project image
Michael Bramwell/Asian Cultural Council

first performed on August 20, 2016
Roppongi Red Light District, Tokyo, Japan
performed once in 2016


North Carolina

“…the woods are lovely dark and deep, but I have promises to keep; and miles to go before I sleep, and miles to go before I sleep.” 

—Robert Frost, Stopping by the Woods on a Snowy Evening.

At 2:30am in the Roppongi District of Tokyo everything gains momentum, like most places with love on the beat. The rules of this performance are simple: locate a person employed as a sex worker at night and inquire about their services and customary fees; then offer to pay those fees, if they agree to recite a poem from memory or read one provided by you. Listen as they perform the poetry, smile afterwards, then thank them for providing cultural pleasure and say goodnight.

Projects carry with them a particular vision of the future (Groys, 2003) and this one is no exception; it’s practice-based research that sets out to investigate a question: How can performance and new genre public art methodologies be used to transform human identity? The subject position of “prostitute” is constructed by dominant social discourse that both stigmatizes and defines it as ‘other’ and different. Through this collaborative, community-based cultural intervention, an alternate mapping of negative identity is made possible. The moment of agreement to read or recite poetry in exchange for money, is the moment that short circuits or delays, albeit temporarily, negative identity; sending it through a cultural filter as it were, to arrive at a neutral mid-point, where “she” is neither “prostitute” nor virtuous woman but rather, the female she has always been.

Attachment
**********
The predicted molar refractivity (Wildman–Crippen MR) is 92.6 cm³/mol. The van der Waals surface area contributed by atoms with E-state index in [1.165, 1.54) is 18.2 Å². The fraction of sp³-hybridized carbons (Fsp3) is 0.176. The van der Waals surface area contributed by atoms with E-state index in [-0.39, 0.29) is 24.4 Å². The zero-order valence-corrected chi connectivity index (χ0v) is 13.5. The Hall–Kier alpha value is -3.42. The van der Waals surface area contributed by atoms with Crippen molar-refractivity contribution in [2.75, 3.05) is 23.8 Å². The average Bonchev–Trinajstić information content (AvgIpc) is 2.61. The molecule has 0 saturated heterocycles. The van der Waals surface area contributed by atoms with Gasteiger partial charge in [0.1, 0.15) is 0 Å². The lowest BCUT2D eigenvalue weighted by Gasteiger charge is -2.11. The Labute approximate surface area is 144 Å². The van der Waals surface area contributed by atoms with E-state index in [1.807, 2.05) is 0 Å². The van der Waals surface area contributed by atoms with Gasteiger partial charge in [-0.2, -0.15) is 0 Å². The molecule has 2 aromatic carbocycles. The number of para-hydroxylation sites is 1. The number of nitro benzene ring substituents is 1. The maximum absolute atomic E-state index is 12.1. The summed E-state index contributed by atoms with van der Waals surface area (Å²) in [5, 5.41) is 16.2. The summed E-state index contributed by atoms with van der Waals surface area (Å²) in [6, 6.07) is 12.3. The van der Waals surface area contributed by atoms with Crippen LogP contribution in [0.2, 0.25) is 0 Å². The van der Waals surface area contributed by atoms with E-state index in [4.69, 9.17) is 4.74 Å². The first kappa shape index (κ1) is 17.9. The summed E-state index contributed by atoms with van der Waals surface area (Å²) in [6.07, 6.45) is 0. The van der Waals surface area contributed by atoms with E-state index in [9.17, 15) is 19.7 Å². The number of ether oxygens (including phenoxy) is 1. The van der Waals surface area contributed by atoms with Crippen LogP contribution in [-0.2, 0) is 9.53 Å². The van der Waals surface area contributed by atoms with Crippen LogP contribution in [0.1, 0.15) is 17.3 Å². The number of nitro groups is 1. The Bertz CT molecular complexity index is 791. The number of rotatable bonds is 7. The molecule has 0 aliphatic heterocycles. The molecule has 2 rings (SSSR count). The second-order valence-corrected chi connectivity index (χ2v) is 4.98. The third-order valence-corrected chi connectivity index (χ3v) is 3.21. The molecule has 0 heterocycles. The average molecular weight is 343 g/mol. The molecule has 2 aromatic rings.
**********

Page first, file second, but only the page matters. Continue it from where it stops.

The disruption in the commodity exchange of flesh for money during this random encounter of cultural intimacy with a stranger, is what creates capacity for transformation. The subject position of sexual worker is changed to “culture worker” within the space of one poem. The photograph provides a record through which the performance can be reconstructed (Auslander, 2006), and joins together with this text to constitute the final form of the work.

“I count my cash, it’s been a good night. The street is cold. I head east and I am hungry; but I smile because I know what tomorrow is all about.”

—Wanda Coleman, African Sleeping Sickness.